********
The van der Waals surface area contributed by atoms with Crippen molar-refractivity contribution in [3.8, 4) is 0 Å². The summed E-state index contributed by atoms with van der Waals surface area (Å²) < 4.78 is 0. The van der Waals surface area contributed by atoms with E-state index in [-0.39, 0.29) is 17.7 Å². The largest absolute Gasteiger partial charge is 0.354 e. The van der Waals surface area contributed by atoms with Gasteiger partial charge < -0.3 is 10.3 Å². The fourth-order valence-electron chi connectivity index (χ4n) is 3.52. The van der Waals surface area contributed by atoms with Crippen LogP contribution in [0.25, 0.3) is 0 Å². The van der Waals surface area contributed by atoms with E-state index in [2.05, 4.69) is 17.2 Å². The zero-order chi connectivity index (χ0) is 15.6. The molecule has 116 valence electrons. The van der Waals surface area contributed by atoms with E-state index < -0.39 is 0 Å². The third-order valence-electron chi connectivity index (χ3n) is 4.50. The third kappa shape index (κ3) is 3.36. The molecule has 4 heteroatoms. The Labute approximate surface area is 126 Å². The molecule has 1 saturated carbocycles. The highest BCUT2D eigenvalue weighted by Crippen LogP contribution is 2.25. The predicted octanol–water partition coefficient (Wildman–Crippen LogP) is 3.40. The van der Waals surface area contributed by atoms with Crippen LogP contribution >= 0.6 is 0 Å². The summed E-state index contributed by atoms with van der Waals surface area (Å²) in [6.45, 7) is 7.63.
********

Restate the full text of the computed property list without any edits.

The van der Waals surface area contributed by atoms with Crippen molar-refractivity contribution in [3.8, 4) is 0 Å². The summed E-state index contributed by atoms with van der Waals surface area (Å²) < 4.78 is 0. The van der Waals surface area contributed by atoms with E-state index in [-0.39, 0.29) is 17.7 Å². The largest absolute Gasteiger partial charge is 0.354 e. The van der Waals surface area contributed by atoms with Gasteiger partial charge < -0.3 is 10.3 Å². The fourth-order valence-electron chi connectivity index (χ4n) is 3.52. The van der Waals surface area contributed by atoms with Crippen LogP contribution in [0.25, 0.3) is 0 Å². The van der Waals surface area contributed by atoms with E-state index in [2.05, 4.69) is 17.2 Å². The zero-order chi connectivity index (χ0) is 15.6. The molecule has 116 valence electrons. The van der Waals surface area contributed by atoms with E-state index < -0.39 is 0 Å². The third-order valence-electron chi connectivity index (χ3n) is 4.50. The third kappa shape index (κ3) is 3.36. The molecule has 4 heteroatoms. The Labute approximate surface area is 126 Å². The molecule has 1 saturated carbocycles. The highest BCUT2D eigenvalue weighted by Crippen LogP contribution is 2.25. The predicted octanol–water partition coefficient (Wildman–Crippen LogP) is 3.40. The van der Waals surface area contributed by atoms with Crippen LogP contribution >= 0.6 is 0 Å². The summed E-state index contributed by atoms with van der Waals surface area (Å²) in [6.45, 7) is 7.63.